Researchers at the National Institute of Standards and Technology (NIST) have demonstrated a potential new tactic for rapidly determining whether an antibiotic combats a given infection, thus hastening effective medical treatment and limiting the development of drug-resistant bacteria. Their method can quickly sense mechanical fluctuations of bacterial cells and any changes induced by an antibiotic.
Described in Scientific Reports, NIST’s prototype sensor provides results in less than an hour, much faster than conventional antimicrobial tests, which typically require days to grow colonies of bacterial cells. Delayed results from conventional tests allow dangerous infections to progress before effective treatments can be found and provides a time window for bacteria to develop drug resistance.
Improperly prescribed antibiotics and antibiotic-resistant bacteria pose serious threats to public health. At least 2 million illnesses and 23,000 deaths are attributed to antibiotic-resistant bacterial infections in the United States each year, according to a 2013 report from the Centers for Disease Control and Prevention.
One solution may be the new NIST sensing approach, based on a quartz-crystal resonator whose vibrations vary in measurable ways when particles on the surface change. The approach, which involves bacterial cells adhered to a resonator, represents a new way of using these super-sensitive crystals, which NIST researchers previously demonstrated for applications such as measuring carbon nanotube purity.
The new NIST technique senses the mechanical motion of microbes and their response to antibiotics. Other researchers previously found that some bacterial motion becomes weaker in the presence of some antibiotics, but until now such changes have been detected only with microscale sensors and generally in motile bacteria (propelled by threadlike appendages called flagella). The NIST method may be more useful in clinical settings because it collects electronic data cost-effectively and, since it senses large bacterial colonies, can be macroscopic and robust.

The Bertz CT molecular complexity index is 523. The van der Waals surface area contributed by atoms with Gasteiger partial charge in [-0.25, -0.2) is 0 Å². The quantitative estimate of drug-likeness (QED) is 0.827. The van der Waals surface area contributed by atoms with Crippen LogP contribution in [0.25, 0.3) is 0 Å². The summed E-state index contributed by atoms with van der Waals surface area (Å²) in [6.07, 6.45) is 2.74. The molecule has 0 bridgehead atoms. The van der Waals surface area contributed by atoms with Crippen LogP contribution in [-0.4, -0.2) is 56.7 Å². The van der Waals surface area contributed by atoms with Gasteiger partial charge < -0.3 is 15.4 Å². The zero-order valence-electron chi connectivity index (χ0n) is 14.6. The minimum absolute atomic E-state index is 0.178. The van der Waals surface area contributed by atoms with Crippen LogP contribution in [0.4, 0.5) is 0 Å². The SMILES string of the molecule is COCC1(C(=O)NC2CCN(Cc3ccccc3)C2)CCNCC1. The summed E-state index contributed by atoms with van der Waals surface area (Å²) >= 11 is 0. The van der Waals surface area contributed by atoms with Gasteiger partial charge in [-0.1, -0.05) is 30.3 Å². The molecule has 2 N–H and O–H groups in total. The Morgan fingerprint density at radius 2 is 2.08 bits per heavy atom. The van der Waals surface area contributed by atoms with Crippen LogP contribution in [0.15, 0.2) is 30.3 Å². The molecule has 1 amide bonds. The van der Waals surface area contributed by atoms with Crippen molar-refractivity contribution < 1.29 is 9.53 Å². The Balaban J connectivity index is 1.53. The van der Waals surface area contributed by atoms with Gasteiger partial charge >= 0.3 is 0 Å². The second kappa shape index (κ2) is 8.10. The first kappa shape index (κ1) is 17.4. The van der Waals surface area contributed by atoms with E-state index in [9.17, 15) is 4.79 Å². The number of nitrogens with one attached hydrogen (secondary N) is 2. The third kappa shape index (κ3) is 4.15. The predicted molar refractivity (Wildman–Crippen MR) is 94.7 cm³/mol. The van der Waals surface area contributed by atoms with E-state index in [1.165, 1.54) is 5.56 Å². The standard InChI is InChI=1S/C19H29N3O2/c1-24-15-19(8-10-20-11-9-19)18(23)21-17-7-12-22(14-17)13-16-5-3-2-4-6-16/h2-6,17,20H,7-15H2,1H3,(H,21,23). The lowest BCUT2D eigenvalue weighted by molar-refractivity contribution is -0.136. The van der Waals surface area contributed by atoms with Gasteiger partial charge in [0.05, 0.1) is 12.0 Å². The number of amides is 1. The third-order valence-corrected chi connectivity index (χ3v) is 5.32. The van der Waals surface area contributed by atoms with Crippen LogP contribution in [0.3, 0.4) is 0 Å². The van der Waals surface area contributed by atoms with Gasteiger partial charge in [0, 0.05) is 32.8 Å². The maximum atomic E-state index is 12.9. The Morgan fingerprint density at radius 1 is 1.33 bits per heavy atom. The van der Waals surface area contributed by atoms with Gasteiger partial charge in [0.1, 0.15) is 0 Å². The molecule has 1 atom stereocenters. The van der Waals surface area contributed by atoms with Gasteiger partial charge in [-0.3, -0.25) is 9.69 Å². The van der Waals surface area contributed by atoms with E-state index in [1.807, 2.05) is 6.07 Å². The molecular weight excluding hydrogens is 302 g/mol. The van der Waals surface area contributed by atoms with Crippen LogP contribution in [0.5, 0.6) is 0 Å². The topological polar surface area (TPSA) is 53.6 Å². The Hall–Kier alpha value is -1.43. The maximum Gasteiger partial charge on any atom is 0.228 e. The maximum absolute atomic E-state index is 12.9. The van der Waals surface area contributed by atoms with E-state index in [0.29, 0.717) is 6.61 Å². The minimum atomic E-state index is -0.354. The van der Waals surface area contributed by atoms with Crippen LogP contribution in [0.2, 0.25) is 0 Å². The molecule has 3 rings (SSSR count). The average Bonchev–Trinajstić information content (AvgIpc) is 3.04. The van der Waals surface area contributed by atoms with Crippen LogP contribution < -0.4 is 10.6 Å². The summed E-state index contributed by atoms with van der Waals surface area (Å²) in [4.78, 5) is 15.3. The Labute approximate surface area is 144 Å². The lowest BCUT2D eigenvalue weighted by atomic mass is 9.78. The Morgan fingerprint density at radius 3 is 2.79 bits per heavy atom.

The sensor is piezoelectric, which means its dimensions change when exposed to an electric field. A thin piezoelectric quartz disk is sandwiched between two electrodes. An alternating voltage at a stable frequency near the crystal’s resonant frequency is applied to one electrode to excite crystal vibrations. From another electrode on the opposite side of the crystal, researchers record oscillating voltages of the crystal response, a signal that shows fluctuations in the resonant frequency (or frequency noise) arising from microbial mechanical activity coupled to the crystal surface.
Proof of concept tests at NIST used two quartz-crystal resonators coated with several million bacterial cells. One resonator was used to test the effect of an antibiotic on the cells, while the second resonator was used as a control without the antibiotic.
The ultra-sensitive approach enabled detection of cell-generated frequency fluctuations at a level of less than one part in 10 billion. The experiments showed that the amount of frequency noise was correlated with the density of living bacterial cells. When the bacteria were then exposed to antibiotics, frequency noise sharply decreased. Bacteria with paralyzed flagella were used in the experiments to eliminate effects of swimming motion. This enabled the researchers to conclude that the detected cell-generated frequency fluctuations arise from vibrations of cell walls.
NIST researchers sensed the response of Escherichia coli (E. coli) to two antibiotics, polymyxin B (PMB) and ampicillin. Cell-generated frequency noise dropped close to zero within 7 minutes after the introduction of PMB. Frequency noise began decreasing within 15 minutes of adding ampicillin and then dropped more rapidly as cells broke apart and died. These time scales reflect the normal speeds at which these antibiotics work.
After the sensor measurements, the effectiveness of the antibiotics was confirmed by growth of colonies from the remaining bacteria. Both antibiotics greatly reduced the numbers of live cells.
To determine how broadly useful the technique might be, further studies will be needed using a number of bacterial species and antibiotics that work in different ways. NIST researchers have been granted a patent on the technique: RESONATOR AND PROCESS FOR PERFORMING BIOLOGICAL ASSAY, U. S. Patent No. 9,725,752, issued August 8, 2017. Companies interested in licensing the patent may contact Don Archer of NIST’s Technology Partnerships Office at [email protected] or 301-975-2522. Ultimately, the NIST sensor may be suitable for rapid antimicrobial susceptibility testing (called AST) in clinical settings and drug development.
Filed Under: Drug Discovery